As the calendar has turned to 2020, Padres fans eagerly await Spring Training and perhaps a few more moves by A.J. Preller. History tells us fans will need to wait until February.
A.J. Preller has turned into one of the more recognizable general managers in baseball, for better or for worse.
Whether it be because of the questionable medical history of some players he traded away or for his shopping spree before the 2015 season, or the elite farm system he has amassed since then, baseball people know about Preller.
However, despite his affinity for trades, making splashes, and collecting prospects, January has historically been his quietest offseason month. Padres fans all remember the 2014-2015 offseason when he acquired the likes of Matt Kemp, Wil Myers, Justin Upton, James Shields, and Craig Kimbrel. However, most of that excitement came in December and then just mere hours before Opening Day in April.
This offseason, Preller has made some deals that have instantly made the Friars a better team. Adding Zach Davies, Trent Grisham, Jurickson Profar, Drew Pomeranz, and Tommy Pham, all in late November and December. But Fans are hoping that he continues to add to either the outfield or starting rotation.
History would suggest they will need to wait a few more weeks, as Spring Training gets closer.
Looking back at all of Preller’s offseason moves, his January transactions have been very inconsequential, making little impact on that next big-league season. Preller has acquired 30 players and prospects in January in his time as San Diego’s GM, and only three contributed better than a zero WAR that next season.
|bWAR in SD that next season
Adam Rosales has been the most successful January acquisition for Preller. He hit .229 but recorded a .814 OPS and 118 OPS+ and was at least an average defender everywhere he played, which was at five different positions in San Diego.
Craig Stammen became a staple in the bullpen and is Preller’s greatest January success to date. He was more of a re-signing in January of 2018 as he played the 2017 season in San Diego. He has a total WAR of 3.9 in three seasons for the Friars and 2.3 since he re-signed that January.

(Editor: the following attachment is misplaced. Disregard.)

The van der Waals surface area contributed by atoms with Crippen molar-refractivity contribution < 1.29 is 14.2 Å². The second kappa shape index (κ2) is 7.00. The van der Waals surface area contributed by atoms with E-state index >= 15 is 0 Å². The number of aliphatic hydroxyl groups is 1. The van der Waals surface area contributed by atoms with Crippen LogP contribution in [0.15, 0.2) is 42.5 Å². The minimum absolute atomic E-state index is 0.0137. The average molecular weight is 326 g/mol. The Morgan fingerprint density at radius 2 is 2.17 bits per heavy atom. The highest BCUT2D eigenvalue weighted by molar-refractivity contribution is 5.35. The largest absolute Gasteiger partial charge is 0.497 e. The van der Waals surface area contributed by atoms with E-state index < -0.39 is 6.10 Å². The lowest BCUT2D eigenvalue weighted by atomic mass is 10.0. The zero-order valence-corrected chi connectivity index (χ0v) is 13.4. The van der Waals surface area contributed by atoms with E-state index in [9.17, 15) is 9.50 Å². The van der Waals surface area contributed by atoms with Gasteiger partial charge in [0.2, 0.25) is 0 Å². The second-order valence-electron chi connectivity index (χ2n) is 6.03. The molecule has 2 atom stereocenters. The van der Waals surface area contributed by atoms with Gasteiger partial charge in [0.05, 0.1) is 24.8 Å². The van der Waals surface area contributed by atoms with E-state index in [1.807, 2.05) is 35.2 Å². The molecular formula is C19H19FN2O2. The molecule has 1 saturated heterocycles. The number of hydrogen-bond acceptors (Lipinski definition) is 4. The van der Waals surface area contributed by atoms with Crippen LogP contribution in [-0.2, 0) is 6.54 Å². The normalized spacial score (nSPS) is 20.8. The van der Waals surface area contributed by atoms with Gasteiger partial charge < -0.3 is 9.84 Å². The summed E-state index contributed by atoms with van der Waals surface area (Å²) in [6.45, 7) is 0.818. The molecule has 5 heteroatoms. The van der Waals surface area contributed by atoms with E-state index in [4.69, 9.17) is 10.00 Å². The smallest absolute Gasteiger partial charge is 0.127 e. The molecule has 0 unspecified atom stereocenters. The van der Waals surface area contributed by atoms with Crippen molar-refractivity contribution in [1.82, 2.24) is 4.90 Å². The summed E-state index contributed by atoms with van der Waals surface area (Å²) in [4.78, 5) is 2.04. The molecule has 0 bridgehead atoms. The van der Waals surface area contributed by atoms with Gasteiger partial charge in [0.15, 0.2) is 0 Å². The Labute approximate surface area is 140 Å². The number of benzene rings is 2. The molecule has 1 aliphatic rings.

Trevor Cahill was gone as quickly as he came, making just 11 starts for the Friars before being flipped to Kansas City for prospects. Even in that little time, he earned almost one full win of WAR with a 115 ERA+ and 3.69 ERA.
Aside from those three players, Preller has not signed or traded for anyone that has made any significant contributions to the big league club.
Other notable January acquisitions were a massive disappointment. Alexei Ramirez might be the biggest of them all, as he turned in -2.2 WAR as the everyday shortstop for San Diego in 2016 before being released. He hit .240 with a punchless .605 OPS.
Christian Villanueva had a promising start his season before trailing off considerably once the league adjusted, and he finished with a -1.1 WAR.
Preller’s January moves rarely pack any sort of punch and almost none of them were actually expected to do so. His biggest splashes have come in December, February and right before the season starts. January seems to be a lull for Preller.
Among his 30 players acquired, just six have made any impact, positive or negative, on the big league roster the following year.
That is not to say something absolutely will not happen, but history suggests fans will have to wait for that calendar to turn to February.
Native of Escondido, CA. Lived in San Diego area for 20 years. Padres fan since childhood (mid-90s). I have been writing since 2014. I currently live near Seattle, WA and am married to a Seattle sports girl. I wore #19 on my high school baseball team for Tony Gwynn. I am a stats and sports history nerd. I attended BYU on the Idaho campus. I also love Star Wars.